“Icons”—A Book Review(ish)

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Icons by Margaret Stohl…where to begin? Well, to be totally honest, that all I read…the beginning. I could only manage to make it 130 pages in before I gave up. And I’m not one to just stop reading books; I usually suck it up and finish them no matter how crappy (I think completing The Casual Vacancy can attest to that).

Maybe it’s because I just finished reading The 5th Wave by Rick Yancey, which was awesome, so this book just couldn’t hold my interest in comparison, but Icons was just really boring. I hate to say it, but it drags on, just like the Beautiful Creatures series did. 130 pages into reading this book and nothing has really happened. I have ZERO attachments to the characters in the novel. I honestly could care less what happens to him.

AND, I’m a third of the way through and I still really don’t have a clue about what exactly is happening. Here is the gist of what I have gathered thus far:

1)      An event called “The Day” happened about 16 years ago, when an alien mother ship came to Earth and the majority of people just dropped dead.

2)      A few people lived (which was never explained how or why).

3)      A VERY select few that survived are known as “Icon Children.” These few children (only 3 that we know of so far) have different types of “abilities” and have a dotted birthmark on their wrist to symbolize which power they possess. The main character, through which this story is told, is one of these Icon Children. Both of her parents died on The Day, and she was rescued and raised by some man and grew up in some sort of borderland outside of the cites called the Grasslands or the Mission or something to that effect.

4)      It is never really explained what an Icon is, only that there are like 16 Icons above the few select cities that have managed to survive since The Day.

5)      All we know about these “aliens” are that they are called the “Lords.” Apparently they have never actually “invaded” Earth? They just kind of watch from afar? And some humans called Sympas work for the aliens?

I’m sorry, I just can’t finish this book. It is horribly slow and boring. One out of Five stars.

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“The 5th Wave”—A Book Review

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All I can say about The 5th Wave by Rick Yancey is “wow.”

After the 1st wave, only darkness remains. After the 2nd, only the lucky escape. And after the 3rd, only the unlucky survive. After the 4th wave, only one rule applies: trust no one.

Let me start off by saying that I am totally not into aliens and planetary takeovers, etc, but even though this is exactly what this book is about, at the same time, it’s totally not. It’s about humanity and survival.

An alien mother ship looms in the sky, the power has gone out, tsunamis and plagues have hit, the majority of the human population is dead. Only a few remain, and here are the rules:

“The first rule: Trust no one. Which leads to the second rule: The only way to stay alive as long as possible is to stay alone as long as possible.”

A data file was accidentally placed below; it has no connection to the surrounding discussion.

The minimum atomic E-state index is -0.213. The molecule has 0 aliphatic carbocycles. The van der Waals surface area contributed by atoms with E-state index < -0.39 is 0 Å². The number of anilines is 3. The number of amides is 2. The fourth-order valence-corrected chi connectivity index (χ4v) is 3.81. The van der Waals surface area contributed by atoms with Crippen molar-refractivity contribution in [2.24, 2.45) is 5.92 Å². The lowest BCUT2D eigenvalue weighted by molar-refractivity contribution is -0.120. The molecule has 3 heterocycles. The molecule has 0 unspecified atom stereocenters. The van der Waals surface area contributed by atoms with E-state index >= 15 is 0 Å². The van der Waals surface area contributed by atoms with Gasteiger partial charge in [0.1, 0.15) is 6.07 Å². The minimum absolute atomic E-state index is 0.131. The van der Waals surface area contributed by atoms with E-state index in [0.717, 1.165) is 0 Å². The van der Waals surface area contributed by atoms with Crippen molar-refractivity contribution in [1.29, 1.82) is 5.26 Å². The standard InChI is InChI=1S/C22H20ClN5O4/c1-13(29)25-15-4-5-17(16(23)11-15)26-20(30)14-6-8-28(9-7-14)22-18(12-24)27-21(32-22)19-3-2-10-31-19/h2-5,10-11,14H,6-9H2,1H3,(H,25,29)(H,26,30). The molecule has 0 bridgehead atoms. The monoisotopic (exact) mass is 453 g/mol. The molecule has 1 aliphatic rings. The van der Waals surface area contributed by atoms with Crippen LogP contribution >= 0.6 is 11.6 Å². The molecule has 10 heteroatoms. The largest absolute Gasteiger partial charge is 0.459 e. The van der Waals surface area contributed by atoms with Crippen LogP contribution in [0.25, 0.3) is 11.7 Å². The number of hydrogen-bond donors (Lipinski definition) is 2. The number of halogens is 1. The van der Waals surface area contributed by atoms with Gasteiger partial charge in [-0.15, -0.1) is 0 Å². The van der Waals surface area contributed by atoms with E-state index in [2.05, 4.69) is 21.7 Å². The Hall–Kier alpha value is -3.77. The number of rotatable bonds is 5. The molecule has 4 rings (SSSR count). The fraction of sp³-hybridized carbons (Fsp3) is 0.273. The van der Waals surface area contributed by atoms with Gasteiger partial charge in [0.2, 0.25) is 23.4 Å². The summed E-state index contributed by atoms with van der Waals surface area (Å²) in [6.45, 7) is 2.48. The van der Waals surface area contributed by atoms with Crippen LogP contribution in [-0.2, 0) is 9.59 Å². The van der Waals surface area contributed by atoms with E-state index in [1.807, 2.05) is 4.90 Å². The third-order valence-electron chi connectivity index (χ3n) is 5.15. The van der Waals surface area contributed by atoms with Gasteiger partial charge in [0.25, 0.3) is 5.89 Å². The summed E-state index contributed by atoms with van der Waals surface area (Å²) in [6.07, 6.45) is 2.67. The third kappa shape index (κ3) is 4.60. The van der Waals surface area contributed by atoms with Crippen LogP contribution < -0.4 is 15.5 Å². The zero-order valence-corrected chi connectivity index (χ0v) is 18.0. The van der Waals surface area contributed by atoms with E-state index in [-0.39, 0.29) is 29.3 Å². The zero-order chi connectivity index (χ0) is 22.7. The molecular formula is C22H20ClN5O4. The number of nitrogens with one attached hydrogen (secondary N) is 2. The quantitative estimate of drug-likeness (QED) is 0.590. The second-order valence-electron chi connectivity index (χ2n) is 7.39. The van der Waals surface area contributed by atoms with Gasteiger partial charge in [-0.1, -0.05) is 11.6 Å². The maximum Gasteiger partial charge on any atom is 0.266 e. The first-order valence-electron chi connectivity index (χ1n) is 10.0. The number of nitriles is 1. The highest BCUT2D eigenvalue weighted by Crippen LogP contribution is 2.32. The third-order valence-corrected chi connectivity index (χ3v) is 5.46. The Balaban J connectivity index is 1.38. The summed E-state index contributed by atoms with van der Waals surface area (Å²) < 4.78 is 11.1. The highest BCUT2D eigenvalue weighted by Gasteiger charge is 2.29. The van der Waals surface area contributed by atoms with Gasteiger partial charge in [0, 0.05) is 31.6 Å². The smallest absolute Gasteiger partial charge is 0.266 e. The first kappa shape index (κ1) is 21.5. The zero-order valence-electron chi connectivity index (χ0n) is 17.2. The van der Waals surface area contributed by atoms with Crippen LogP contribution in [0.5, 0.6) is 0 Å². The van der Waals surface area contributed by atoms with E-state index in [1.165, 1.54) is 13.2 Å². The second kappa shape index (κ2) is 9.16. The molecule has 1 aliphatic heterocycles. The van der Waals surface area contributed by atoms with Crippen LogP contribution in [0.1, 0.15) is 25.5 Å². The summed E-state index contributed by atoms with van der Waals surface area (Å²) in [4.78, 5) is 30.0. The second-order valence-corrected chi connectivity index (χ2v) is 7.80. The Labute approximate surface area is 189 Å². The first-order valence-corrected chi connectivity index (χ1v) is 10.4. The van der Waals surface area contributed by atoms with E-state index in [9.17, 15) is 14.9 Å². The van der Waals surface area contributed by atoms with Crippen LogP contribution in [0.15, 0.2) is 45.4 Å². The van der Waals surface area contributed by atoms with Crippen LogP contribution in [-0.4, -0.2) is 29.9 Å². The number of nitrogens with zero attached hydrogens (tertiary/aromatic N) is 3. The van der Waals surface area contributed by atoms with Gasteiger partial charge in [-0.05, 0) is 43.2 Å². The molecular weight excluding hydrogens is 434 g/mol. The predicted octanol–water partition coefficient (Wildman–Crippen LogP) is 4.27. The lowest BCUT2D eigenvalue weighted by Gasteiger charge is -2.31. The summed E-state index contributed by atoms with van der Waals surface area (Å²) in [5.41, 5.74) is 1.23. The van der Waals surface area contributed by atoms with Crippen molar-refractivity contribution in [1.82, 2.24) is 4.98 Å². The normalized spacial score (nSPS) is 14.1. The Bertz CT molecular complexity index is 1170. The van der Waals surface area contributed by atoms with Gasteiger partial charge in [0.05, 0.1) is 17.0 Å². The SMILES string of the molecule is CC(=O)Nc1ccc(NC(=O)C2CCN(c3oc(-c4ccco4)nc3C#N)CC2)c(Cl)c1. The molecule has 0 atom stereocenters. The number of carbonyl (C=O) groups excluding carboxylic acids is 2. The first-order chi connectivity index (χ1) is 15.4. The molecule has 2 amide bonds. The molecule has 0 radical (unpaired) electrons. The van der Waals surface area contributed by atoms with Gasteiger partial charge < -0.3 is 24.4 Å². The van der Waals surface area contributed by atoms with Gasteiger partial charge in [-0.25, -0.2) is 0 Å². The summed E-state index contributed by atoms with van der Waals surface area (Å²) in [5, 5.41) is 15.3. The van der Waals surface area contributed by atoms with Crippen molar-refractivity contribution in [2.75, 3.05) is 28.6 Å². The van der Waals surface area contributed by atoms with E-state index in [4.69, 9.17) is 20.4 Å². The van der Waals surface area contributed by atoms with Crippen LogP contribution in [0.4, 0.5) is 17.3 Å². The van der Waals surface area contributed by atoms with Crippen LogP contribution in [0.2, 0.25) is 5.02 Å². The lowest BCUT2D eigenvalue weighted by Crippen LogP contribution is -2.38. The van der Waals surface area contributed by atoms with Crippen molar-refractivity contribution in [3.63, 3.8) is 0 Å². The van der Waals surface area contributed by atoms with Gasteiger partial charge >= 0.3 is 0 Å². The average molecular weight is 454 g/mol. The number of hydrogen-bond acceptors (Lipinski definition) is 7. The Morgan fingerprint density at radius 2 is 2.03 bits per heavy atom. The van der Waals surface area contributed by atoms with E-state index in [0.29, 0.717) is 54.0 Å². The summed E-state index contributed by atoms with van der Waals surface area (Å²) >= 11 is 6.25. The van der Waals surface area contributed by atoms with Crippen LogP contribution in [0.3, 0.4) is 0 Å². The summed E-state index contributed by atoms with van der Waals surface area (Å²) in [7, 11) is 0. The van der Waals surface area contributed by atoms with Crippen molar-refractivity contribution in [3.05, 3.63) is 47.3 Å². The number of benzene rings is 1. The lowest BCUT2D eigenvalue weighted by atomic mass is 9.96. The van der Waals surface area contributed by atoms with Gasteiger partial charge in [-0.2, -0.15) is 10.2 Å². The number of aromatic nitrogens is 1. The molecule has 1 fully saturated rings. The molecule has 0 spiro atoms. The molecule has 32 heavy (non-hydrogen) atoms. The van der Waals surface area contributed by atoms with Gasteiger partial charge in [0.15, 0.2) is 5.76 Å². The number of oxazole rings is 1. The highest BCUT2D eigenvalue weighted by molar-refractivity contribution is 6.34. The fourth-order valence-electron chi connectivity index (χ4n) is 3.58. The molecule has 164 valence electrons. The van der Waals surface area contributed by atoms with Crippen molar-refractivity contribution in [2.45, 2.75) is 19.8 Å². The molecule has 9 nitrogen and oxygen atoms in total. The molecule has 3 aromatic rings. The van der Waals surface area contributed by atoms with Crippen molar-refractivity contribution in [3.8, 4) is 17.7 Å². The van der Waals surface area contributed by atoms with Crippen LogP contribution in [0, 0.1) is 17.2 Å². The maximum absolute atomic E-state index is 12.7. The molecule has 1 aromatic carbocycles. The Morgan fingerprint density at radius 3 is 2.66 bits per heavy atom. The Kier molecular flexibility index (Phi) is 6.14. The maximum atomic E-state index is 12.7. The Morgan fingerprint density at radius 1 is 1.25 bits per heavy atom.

Cassie’s mother and father are both dead, and her little brother, Sammy, was taken away by “soldiers.” Cassie made a promise to Sammy when the soldiers took all of the kids away on a yellow school bus…that she would find him and come back for him.

Cassie is alone in the world, fighting to keep her promise despite the fact that she doesn’t even know if Sammy is still alive. For all she knows, she is the last human being on Earth, amongst many who “appear” to be human.

“Using the ratio of infected to clean here at the base, we estimate that one out of every three surviving human beings on Earth is one of them.”

“If the enemy looks just like you, how do you fight him?”

This story takes you to the heart of the only thing that really matters in this f*cked up world—love. After all, love is what makes us human, separates us from “The Others.” Fans of Alexandra Bracken’s The Darkest Minds are sure to absolutely love this pulse pounding, harrowing tale.

I give this book five out of five stars!

 

 

“I wasn’t sure exactly what it was, but I felt that, when it came to God, there was a broken promise in there somewhere.”

“The Host”—Another typical Stephenie Meyer film.

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I saw The Host this weekend, and while I wasn’t “disappointed,” I also wasn’t “awed.” If you have read the novel, The Host by Stephenie and enjoyed it, the movie is worth seeing. But if you haven’t read the book, don’t expect the movie to be anything special.

The film followed the novel almost to a “T”, but thankfully cut out a lot of unnecessary fluff. For example, a scene that lasted about 100 pages in the book was summed up in about 3 minutes of screen time. The costuming and filming sites were spot on from what I pictured in my head when I read the book, which I greatly appreciated. And the romance did bring out my inner chic, causing me to squeal and “eeeeap.” However, the effect of having the one body host two minds was better achieved in my mind while I read…the dual voice switchover while staring at the same body in the film was just weird and a bit annoying.

My boyfriend (who has not read the novel) found the movie insanely annoying and lackluster, but with a lap full of theater snacks, the movie was as bearable as can be expected of a guy for movie made from a Stephenie Meyer book.

All in all I would give this movie three out of five stars.